While Facebook is probably the most widely known social network on the Web, it’s not the only one of use to writers. Facebook takes in everybody, not just one group. Sure you can create a professional page, but it’s main purpose is to connect people. As a writer, you may want to socialize on a more professional level, targeting those who can help advance your career. For this, you need to join LinkedIn, a social network of business professionals.
Unlike Facebook, the people that use this network come from all sorts of professional careers. You’re more likely to find
editors, publishers, and public relations consultants here. But it takes
time to build a useful network of contacts, so be patient.
Look at LinkedIn as a tool in your marketing arsenal, not as a fast way to get to an editor or agent.
As with other social networking sites, you have a profile page and a network of connections. You can also join groups, pose questions to your network/groups, post events and add widgets, such as your blog feed, to your profile.
LinkedIn creates visibility for what you do and offer. Your profile will appear in search engines and can be accessed by the public if you allow it to. The site also allows people to publicly recommend your professional work. Used wisely, it’s an effective and dynamic way to network and spur new ideas for promoting your writing.
As with Facebook, you’ll be able to create a profile on LinkedIn. But instead of posting your resume, show what you’ve achieved—examples of your work and excerpts from your books.
LinkedIn has a feature that other social networks don’t have. It allows its members to recommend other members to confirm the type and quality of their work. In getting work as a freelance writer, recommendations from editors, publishers, and publicists are important.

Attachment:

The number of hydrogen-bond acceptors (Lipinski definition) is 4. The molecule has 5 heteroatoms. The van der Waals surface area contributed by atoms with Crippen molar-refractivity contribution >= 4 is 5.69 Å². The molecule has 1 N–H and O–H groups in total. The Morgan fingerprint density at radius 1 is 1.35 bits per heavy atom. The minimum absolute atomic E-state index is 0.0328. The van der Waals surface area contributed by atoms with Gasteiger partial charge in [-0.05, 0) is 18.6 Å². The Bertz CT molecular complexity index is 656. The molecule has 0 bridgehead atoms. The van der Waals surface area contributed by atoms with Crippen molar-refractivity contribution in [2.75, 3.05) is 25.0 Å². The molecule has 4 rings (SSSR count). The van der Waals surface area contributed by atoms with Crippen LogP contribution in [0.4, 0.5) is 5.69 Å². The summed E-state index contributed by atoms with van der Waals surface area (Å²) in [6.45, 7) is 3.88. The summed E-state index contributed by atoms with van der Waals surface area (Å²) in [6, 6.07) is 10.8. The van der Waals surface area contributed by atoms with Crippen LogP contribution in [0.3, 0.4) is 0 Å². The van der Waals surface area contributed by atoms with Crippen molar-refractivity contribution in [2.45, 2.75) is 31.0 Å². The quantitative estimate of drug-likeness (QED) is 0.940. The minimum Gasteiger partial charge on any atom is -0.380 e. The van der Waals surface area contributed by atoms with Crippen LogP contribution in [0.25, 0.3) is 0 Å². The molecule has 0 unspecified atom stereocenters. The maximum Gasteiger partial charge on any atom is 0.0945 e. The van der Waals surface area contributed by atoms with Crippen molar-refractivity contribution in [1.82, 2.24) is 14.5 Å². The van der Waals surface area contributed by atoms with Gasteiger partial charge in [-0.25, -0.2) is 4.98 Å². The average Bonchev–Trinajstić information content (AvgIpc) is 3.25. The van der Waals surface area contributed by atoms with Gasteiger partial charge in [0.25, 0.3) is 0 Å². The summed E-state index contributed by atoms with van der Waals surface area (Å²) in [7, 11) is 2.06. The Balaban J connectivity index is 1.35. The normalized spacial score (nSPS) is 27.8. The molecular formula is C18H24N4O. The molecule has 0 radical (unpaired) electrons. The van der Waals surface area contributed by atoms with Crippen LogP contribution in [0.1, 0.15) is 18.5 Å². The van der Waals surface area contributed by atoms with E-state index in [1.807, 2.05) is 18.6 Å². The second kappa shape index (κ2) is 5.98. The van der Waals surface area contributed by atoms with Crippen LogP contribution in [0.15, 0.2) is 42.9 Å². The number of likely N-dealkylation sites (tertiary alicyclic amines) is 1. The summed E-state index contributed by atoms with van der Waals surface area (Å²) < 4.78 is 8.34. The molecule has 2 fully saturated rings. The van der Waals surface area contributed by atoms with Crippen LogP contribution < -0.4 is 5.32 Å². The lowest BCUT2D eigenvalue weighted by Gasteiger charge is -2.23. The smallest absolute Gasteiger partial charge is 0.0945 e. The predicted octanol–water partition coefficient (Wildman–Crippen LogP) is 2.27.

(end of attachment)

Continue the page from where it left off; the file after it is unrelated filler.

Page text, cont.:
Like Facebook, you can post helpful articles, tips, and share links to sites that you think your followers may be interested in. And don’t forget to periodically link to your own Web sites and blogs and other places online where your work can be found.
Twitter is a mini-blogging network that is probably the least useful for you as a writer. First, you’re limited to 140 characters, plus a photo, which doesn’t give you much space to leave a detailed message like Facebook or LinkedIn. v
If you choose to use Twitter, follow people or companies that can offer you entertainment, information, promotion advice, inspiration, or news. Agents, editors, publishers, other authors, publicists are tweeting.
When you follow someone on Twitter, they generally respond in kind. This is true whether you’re following your cousin or the Washington Post. In order to send a message to a fellow tweeter, you must be following him or her.
With Twitter, it’s important for you to know why you’re tweeting. Are you doing it for fun, to engage potential readership, to drive people to your website, or to spread the word about a giveaway or an upcoming book?
Use Tinyurl.com to add links to your tweets. This site turns unwieldy URLs into more manageable ones, helping you fit links into Twitter’s 140-character limit.
Above all, figure out how posting to Twitter will fit into your overall promotional strategy. You’ll find you won’t have the time to post to a group of social media sites, so choose which ones you use wisely.